• Mysticism) has endeavored with many reasons to support this existence, the
    • Der gefangene Ritter, The Captured Knight, 1349;
    • occurred in him. Here Tauler's personality is no longer in question, but
    • acquired in a life which, when it approached this knowledge, was already
    • Frankfurter:” “This booklet the omnipotent, eternal God has uttered through
    • I, in Me and the like, then God is hindered, so that He cannot, pure and
    • to the author of these sentences too it must be considered that the
    • is I who suffered bitter death in order to bring you back to life! Here I
    • compares it with the mystical endeavors of Gerson, whose predecessors were
    • considered all who, on the basis of an unconsidered intellectual judgment,
  • Title: Chapter: Giordano Bruno and Angelus Silesius
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    • earth which appeared to man as being different, he could now attribute only
    • Bruno (1548–1600). The senses have conquered the spatial universe
    • And in his many wanderings about Europe, Giordano Bruno appeared at various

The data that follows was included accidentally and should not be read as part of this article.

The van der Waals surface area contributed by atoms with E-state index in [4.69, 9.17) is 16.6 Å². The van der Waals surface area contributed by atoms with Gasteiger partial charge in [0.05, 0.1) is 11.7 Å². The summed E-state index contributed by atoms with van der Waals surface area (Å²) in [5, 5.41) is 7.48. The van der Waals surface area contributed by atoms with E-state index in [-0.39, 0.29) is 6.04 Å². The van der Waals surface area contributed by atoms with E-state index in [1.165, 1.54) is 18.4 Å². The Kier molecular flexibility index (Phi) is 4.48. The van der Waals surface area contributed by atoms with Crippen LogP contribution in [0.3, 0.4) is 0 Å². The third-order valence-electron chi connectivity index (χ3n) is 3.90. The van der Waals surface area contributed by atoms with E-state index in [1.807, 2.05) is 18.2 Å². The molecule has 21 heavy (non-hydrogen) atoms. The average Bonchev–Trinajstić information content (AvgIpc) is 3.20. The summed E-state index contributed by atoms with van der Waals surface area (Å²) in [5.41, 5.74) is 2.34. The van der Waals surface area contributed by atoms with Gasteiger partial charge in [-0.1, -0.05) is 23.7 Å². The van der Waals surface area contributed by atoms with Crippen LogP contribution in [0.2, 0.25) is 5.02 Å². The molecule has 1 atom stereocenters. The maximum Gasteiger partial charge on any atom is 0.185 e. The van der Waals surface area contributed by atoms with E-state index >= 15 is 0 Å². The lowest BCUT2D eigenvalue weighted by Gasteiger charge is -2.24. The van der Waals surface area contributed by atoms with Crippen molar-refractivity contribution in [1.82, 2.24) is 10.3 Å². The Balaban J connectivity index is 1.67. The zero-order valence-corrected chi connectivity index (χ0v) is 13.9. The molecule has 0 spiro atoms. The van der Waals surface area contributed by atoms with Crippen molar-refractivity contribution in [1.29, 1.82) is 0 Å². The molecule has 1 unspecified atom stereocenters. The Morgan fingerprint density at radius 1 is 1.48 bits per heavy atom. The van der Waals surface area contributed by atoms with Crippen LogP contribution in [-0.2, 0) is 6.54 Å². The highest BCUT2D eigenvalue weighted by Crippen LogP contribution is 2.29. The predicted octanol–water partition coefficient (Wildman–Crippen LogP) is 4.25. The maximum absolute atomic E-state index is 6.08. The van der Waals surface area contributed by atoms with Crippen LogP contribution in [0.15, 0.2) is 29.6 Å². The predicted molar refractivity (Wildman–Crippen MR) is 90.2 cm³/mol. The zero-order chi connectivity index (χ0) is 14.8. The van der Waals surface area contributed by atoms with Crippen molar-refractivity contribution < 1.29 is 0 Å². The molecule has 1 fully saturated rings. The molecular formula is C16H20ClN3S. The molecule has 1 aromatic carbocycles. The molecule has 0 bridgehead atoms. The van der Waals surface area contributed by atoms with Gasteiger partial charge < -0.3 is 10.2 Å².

• prepared shine once more in a great spiritual harmony, Johann Scheffler,
    • called Angelus Silesius (1624–1677) appeared in the seventeenth century.
    • Ingenious Aphorisms in Rhymes, as though gathered in a spiritual focus and
    • nothing is earlier, and nothing is later; space and time have disappeared in
    • surmounted. This universal spirit appears to be so poured out into things, to
    • “outside and inside,” “nature and spirit,” has disappeared,
    • shall be wholly free and unfettered.” — “When my will is
  • Title: Chapter: Introduction
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    • leave others uncensored: although it is, I say, used in human life with respect
    • therefore existence in its own form has actually disappeared ... This sense
    • mental content is required which I must already have acquired when I
    • perceive the flying stone. I thus use a mental content already stored within